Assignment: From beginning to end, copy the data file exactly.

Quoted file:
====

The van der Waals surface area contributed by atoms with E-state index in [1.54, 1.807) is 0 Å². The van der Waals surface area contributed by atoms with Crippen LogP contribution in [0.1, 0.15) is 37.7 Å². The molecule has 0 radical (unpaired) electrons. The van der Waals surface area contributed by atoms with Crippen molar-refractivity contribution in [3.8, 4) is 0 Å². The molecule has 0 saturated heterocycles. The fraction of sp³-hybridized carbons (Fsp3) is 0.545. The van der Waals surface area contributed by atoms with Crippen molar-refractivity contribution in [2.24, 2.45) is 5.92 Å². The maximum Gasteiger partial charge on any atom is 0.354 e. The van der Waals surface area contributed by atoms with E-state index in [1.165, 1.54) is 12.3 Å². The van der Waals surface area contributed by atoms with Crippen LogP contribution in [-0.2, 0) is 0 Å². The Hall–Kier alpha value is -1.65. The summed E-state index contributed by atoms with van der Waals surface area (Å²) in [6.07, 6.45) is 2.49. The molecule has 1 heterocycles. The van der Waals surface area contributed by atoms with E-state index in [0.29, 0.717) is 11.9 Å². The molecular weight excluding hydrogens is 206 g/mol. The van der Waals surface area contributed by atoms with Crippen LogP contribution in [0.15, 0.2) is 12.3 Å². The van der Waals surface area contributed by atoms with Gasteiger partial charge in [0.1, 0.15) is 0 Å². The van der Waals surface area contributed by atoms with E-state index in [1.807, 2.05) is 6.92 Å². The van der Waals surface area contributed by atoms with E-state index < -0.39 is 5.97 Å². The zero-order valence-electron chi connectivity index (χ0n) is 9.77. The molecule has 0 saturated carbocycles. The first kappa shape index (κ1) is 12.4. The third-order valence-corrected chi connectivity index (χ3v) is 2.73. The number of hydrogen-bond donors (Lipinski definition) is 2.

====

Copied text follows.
The van der Waals surface area contributed by atoms with E-state index in [1.54, 1.807) is 0 Å². The van der Waals surface area contributed by atoms with Crippen LogP contribution in [0.1, 0.15) is 37.7 Å². The molecule has 0 radical (unpaired) electrons. The van der Waals surface area contributed by atoms with Crippen molar-refractivity contribution in [3.8, 4) is 0 Å². The molecule has 0 saturated heterocycles. The fraction of sp³-hybridized carbons (Fsp3) is 0.545. The van der Waals surface area contributed by atoms with Crippen molar-refractivity contribution in [2.24, 2.45) is 5.92 Å². The maximum Gasteiger partial charge on any atom is 0.354 e. The van der Waals surface area contributed by atoms with E-state index in [1.165, 1.54) is 12.3 Å². The van der Waals surface area contributed by atoms with Crippen LogP contribution in [-0.2, 0) is 0 Å². The Hall–Kier alpha value is -1.65. The summed E-state index contributed by atoms with van der Waals surface area (Å²) in [6.07, 6.45) is 2.49. The molecule has 1 heterocycles. The van der Waals surface area contributed by atoms with E-state index in [0.29, 0.717) is 11.9 Å². The molecular weight excluding hydrogens is 206 g/mol. The van der Waals surface area contributed by atoms with Crippen LogP contribution in [0.15, 0.2) is 12.3 Å². The van der Waals surface area contributed by atoms with Gasteiger partial charge in [0.1, 0.15) is 0 Å². The van der Waals surface area contributed by atoms with E-state index in [1.807, 2.05) is 6.92 Å². The van der Waals surface area contributed by atoms with E-state index < -0.39 is 5.97 Å². The zero-order valence-electron chi connectivity index (χ0n) is 9.77. The molecule has 0 saturated carbocycles. The first kappa shape index (κ1) is 12.4. The third-order valence-corrected chi connectivity index (χ3v) is 2.73. The number of hydrogen-bond donors (Lipinski definition) is 2.